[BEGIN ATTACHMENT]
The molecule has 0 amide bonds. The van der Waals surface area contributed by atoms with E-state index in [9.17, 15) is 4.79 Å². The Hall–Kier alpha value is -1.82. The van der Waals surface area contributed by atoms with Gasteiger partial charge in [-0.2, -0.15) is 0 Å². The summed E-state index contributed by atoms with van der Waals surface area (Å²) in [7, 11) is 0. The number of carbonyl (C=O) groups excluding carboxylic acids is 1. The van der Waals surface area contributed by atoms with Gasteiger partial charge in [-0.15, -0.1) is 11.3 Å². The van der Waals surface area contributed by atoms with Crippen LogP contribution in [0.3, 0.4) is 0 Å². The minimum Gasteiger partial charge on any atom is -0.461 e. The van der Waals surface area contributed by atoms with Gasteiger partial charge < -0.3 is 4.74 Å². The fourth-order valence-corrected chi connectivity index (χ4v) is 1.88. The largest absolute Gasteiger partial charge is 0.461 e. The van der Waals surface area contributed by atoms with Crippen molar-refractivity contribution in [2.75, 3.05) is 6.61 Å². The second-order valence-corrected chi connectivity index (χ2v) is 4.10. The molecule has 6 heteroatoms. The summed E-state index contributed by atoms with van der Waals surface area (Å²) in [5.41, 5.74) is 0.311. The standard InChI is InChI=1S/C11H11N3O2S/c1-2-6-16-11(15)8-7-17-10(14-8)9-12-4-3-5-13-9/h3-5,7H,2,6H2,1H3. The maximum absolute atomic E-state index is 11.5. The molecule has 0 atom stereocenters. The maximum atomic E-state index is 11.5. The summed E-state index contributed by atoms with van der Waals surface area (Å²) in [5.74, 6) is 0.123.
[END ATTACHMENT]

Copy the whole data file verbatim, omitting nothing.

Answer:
The molecule has 0 amide bonds. The van der Waals surface area contributed by atoms with E-state index in [9.17, 15) is 4.79 Å². The Hall–Kier alpha value is -1.82. The van der Waals surface area contributed by atoms with Gasteiger partial charge in [-0.2, -0.15) is 0 Å². The summed E-state index contributed by atoms with van der Waals surface area (Å²) in [7, 11) is 0. The number of carbonyl (C=O) groups excluding carboxylic acids is 1. The van der Waals surface area contributed by atoms with Gasteiger partial charge in [-0.15, -0.1) is 11.3 Å². The van der Waals surface area contributed by atoms with Crippen LogP contribution in [0.3, 0.4) is 0 Å². The minimum Gasteiger partial charge on any atom is -0.461 e. The van der Waals surface area contributed by atoms with Gasteiger partial charge < -0.3 is 4.74 Å². The fourth-order valence-corrected chi connectivity index (χ4v) is 1.88. The largest absolute Gasteiger partial charge is 0.461 e. The van der Waals surface area contributed by atoms with Crippen molar-refractivity contribution in [2.75, 3.05) is 6.61 Å². The second-order valence-corrected chi connectivity index (χ2v) is 4.10. The molecule has 6 heteroatoms. The summed E-state index contributed by atoms with van der Waals surface area (Å²) in [5.41, 5.74) is 0.311. The standard InChI is InChI=1S/C11H11N3O2S/c1-2-6-16-11(15)8-7-17-10(14-8)9-12-4-3-5-13-9/h3-5,7H,2,6H2,1H3. The maximum absolute atomic E-state index is 11.5. The molecule has 0 atom stereocenters. The maximum atomic E-state index is 11.5. The summed E-state index contributed by atoms with van der Waals surface area (Å²) in [5.74, 6) is 0.123.